Grocery businesses looking to repay their CEBA loans can choose from several convenient methods. Online banking is a popular choice, offering simple and quick transactions right at your fingertips. Mobile apps provide the flexibility to manage loan repayments even when on the go, ensuring your grocery business stays on top of its financial obligations.
Opting for automatic monthly payments can be another wise decision. This method eliminates the risk of missing deadlines, which is crucial for maximizing loan forgiveness benefits for grocery businesses.
Lastly, ATM transactions allow for the manual payment of loans, which some grocery store owners might prefer. Each repayment method comes with its own unique advantages, enabling every grocery business to select the one that fits its needs and circumstances best.
In case grocery businesses fail to repay their CEBA loans by the final deadline, December 31, 2026, they would face a loan default. This would lead to the Canada Revenue Agency (CRA) initiating collections. However, the intensity of CRA’s collections efforts remains uncertain. Grocery stores that have managed their monthly interest payments diligently yet struggled with the principal repayment may have a chance to negotiate a more favorable repayment plan.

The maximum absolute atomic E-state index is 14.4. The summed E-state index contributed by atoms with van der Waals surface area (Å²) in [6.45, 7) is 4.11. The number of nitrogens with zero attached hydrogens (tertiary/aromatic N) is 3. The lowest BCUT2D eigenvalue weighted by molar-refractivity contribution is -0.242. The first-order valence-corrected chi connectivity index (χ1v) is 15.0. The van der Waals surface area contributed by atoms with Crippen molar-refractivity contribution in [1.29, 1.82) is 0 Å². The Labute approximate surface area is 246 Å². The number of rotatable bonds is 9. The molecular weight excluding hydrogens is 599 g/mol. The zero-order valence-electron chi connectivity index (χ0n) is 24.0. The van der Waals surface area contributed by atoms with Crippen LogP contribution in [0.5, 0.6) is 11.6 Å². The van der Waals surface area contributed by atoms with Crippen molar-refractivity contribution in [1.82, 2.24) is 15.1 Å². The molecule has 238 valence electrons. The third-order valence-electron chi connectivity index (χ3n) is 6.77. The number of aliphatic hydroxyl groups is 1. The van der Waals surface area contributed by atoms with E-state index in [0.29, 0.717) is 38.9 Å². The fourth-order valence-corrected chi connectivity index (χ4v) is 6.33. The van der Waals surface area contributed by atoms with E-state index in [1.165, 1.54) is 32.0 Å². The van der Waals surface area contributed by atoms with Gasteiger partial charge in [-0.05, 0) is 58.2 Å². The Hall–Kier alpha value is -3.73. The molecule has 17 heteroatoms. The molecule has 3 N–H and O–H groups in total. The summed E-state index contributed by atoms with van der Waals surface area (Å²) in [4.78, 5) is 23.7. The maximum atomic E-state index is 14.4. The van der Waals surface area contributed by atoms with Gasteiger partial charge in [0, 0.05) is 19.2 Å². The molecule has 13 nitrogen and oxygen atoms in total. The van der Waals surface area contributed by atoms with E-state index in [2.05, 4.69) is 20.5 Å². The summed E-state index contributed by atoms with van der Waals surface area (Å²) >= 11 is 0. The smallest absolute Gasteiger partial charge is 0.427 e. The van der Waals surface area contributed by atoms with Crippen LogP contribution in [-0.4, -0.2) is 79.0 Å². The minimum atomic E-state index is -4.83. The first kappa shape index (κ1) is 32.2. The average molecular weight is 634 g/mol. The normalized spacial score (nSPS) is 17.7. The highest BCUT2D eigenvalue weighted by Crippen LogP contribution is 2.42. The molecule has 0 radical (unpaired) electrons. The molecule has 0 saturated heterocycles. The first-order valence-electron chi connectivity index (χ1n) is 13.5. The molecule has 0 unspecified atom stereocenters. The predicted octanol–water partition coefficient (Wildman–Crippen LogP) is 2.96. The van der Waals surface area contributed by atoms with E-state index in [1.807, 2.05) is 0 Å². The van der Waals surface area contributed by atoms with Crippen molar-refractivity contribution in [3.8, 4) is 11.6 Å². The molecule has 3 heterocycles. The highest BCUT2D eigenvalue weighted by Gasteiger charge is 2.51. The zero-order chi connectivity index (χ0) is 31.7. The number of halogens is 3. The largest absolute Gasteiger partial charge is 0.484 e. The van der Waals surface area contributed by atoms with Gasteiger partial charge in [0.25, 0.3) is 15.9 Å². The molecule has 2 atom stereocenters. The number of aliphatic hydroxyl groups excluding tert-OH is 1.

Nonetheless, it’s recommended for these grocery businesses to arrange an alternative lender before the end date, December 31, 2026. Taking this step could protect grocery stores from a loan default, possible impact on their credit score, and potential collection issues.
The CEBA loan program has undeniably been a lifeline for countless grocery businesses navigating the stormy seas of the pandemic. Through flexible repayment terms, potential loan forgiveness, and various repayment methods, the world of grocery has been given a fighting chance to thrive among adversity. As we move forward, let’s celebrate the resilience of the grocery sector, a vital cornerstone of our communities.